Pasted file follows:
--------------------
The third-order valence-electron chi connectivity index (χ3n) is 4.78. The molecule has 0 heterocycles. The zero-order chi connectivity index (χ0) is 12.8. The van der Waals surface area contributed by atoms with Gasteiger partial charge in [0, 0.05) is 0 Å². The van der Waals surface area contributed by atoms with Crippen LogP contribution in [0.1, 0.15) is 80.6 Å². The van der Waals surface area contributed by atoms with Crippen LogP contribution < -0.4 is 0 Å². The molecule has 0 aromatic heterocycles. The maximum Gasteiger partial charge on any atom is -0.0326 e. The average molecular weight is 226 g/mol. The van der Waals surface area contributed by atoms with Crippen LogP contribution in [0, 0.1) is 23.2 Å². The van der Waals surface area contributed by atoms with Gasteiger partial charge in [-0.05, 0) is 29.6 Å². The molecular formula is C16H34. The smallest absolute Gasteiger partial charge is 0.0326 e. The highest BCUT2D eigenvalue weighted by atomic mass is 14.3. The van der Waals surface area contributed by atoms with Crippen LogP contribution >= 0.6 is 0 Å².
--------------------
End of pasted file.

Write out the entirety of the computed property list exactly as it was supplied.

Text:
The third-order valence-electron chi connectivity index (χ3n) is 4.78. The molecule has 0 heterocycles. The zero-order chi connectivity index (χ0) is 12.8. The van der Waals surface area contributed by atoms with Gasteiger partial charge in [0, 0.05) is 0 Å². The van der Waals surface area contributed by atoms with Crippen LogP contribution in [0.1, 0.15) is 80.6 Å². The van der Waals surface area contributed by atoms with Crippen LogP contribution < -0.4 is 0 Å². The molecule has 0 aromatic heterocycles. The maximum Gasteiger partial charge on any atom is -0.0326 e. The average molecular weight is 226 g/mol. The van der Waals surface area contributed by atoms with Crippen LogP contribution in [0, 0.1) is 23.2 Å². The van der Waals surface area contributed by atoms with Gasteiger partial charge in [-0.05, 0) is 29.6 Å². The molecular formula is C16H34. The smallest absolute Gasteiger partial charge is 0.0326 e. The highest BCUT2D eigenvalue weighted by atomic mass is 14.3. The van der Waals surface area contributed by atoms with Crippen LogP contribution >= 0.6 is 0 Å².